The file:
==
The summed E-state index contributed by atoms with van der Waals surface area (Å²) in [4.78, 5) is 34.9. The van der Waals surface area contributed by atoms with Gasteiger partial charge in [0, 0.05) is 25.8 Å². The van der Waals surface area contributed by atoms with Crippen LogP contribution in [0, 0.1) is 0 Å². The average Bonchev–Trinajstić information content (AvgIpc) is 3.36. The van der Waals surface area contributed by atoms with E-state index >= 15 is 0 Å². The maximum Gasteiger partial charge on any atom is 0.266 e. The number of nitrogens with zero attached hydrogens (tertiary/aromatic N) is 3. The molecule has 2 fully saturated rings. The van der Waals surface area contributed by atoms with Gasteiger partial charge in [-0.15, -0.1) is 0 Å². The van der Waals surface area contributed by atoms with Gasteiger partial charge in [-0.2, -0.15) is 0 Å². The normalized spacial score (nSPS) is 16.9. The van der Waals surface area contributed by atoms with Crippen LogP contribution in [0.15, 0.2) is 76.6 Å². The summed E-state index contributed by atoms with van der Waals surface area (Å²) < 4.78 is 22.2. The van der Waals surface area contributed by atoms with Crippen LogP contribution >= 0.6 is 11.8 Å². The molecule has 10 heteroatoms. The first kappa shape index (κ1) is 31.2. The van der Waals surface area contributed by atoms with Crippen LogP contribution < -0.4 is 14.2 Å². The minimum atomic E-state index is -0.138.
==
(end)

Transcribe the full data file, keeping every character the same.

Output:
The summed E-state index contributed by atoms with van der Waals surface area (Å²) in [4.78, 5) is 34.9. The van der Waals surface area contributed by atoms with Gasteiger partial charge in [0, 0.05) is 25.8 Å². The van der Waals surface area contributed by atoms with Crippen LogP contribution in [0, 0.1) is 0 Å². The average Bonchev–Trinajstić information content (AvgIpc) is 3.36. The van der Waals surface area contributed by atoms with E-state index >= 15 is 0 Å². The maximum Gasteiger partial charge on any atom is 0.266 e. The number of nitrogens with zero attached hydrogens (tertiary/aromatic N) is 3. The molecule has 2 fully saturated rings. The van der Waals surface area contributed by atoms with Gasteiger partial charge in [-0.15, -0.1) is 0 Å². The van der Waals surface area contributed by atoms with Gasteiger partial charge in [-0.2, -0.15) is 0 Å². The normalized spacial score (nSPS) is 16.9. The van der Waals surface area contributed by atoms with Crippen LogP contribution in [0.15, 0.2) is 76.6 Å². The summed E-state index contributed by atoms with van der Waals surface area (Å²) < 4.78 is 22.2. The van der Waals surface area contributed by atoms with Crippen LogP contribution >= 0.6 is 11.8 Å². The molecule has 10 heteroatoms. The first kappa shape index (κ1) is 31.2. The van der Waals surface area contributed by atoms with Crippen LogP contribution < -0.4 is 14.2 Å². The minimum atomic E-state index is -0.138.